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Along the Sea

I’ve lived all my life along the sea, my parents before me, and theirs before them, as far back as anyone can remember. I’ve seen everything that could ever be seen along our stretch of shore. Storms and sun, dry sand and high water, good years and bad for filling our nets, if never so bad as elsewhere. Shipwrecks, certainly. When fishing was bad we’d lure ships onto the reef. That’s where the silk carpet you’re laying on came from. The sailors never lasted long, but their cargos kept us comfortable.

There have only ever been the four families living here, though sometimes a young man drawn to the sea marries in. Other fisherfolk have moved in, hoping to share our bounty, but they don’t last long. Their boats sink, their women ail, they see great worms along the shore and flee.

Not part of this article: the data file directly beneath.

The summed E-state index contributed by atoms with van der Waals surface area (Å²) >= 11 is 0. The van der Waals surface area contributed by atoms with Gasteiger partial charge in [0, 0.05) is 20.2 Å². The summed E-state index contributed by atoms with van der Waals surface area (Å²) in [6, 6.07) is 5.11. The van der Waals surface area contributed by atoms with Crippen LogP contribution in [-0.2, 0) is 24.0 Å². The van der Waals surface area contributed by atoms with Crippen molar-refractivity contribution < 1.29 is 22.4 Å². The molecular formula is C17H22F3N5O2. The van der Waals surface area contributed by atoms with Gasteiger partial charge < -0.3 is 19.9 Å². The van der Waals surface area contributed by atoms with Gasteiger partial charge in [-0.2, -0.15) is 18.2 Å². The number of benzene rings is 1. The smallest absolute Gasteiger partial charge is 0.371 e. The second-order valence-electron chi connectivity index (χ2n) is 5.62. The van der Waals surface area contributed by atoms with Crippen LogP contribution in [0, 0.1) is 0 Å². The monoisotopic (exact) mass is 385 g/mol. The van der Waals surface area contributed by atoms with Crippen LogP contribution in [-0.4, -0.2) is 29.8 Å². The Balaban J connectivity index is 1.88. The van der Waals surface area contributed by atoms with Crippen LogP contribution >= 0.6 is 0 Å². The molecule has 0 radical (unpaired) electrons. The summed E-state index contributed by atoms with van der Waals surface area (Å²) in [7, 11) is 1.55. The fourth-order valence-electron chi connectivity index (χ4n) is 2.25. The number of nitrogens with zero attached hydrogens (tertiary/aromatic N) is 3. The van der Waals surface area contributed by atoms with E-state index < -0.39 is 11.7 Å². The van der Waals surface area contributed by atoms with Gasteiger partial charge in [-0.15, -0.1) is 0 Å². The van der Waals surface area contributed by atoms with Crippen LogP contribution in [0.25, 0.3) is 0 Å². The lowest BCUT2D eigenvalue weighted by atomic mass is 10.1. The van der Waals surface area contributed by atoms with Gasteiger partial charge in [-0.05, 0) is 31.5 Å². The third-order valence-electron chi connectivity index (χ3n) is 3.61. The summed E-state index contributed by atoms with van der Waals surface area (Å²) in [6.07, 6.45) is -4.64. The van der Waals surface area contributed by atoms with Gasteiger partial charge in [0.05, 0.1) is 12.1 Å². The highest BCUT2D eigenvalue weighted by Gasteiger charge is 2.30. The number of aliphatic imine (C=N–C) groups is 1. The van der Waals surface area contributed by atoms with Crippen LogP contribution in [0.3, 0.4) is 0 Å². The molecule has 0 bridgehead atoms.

But you, you’ve come to build a lighthouse to keep ships safe. And you brought your wife. Young love is so sweet. Excuse me while I go check on her. It’s probably time for more broth. Expectant mothers are prone to dehydration. What’s that? I can’t make any words out through the gag, but I know what you’re asking, what they always ask.

You’re not the father.

The worms herd the fish into our nets. We find them women. Sometimes men, that’s almost as good, but there was only the one egg this time so we didn’t need you.

Oh, don’t fuss so much. We take very good care of them, right up until the eggs hatch.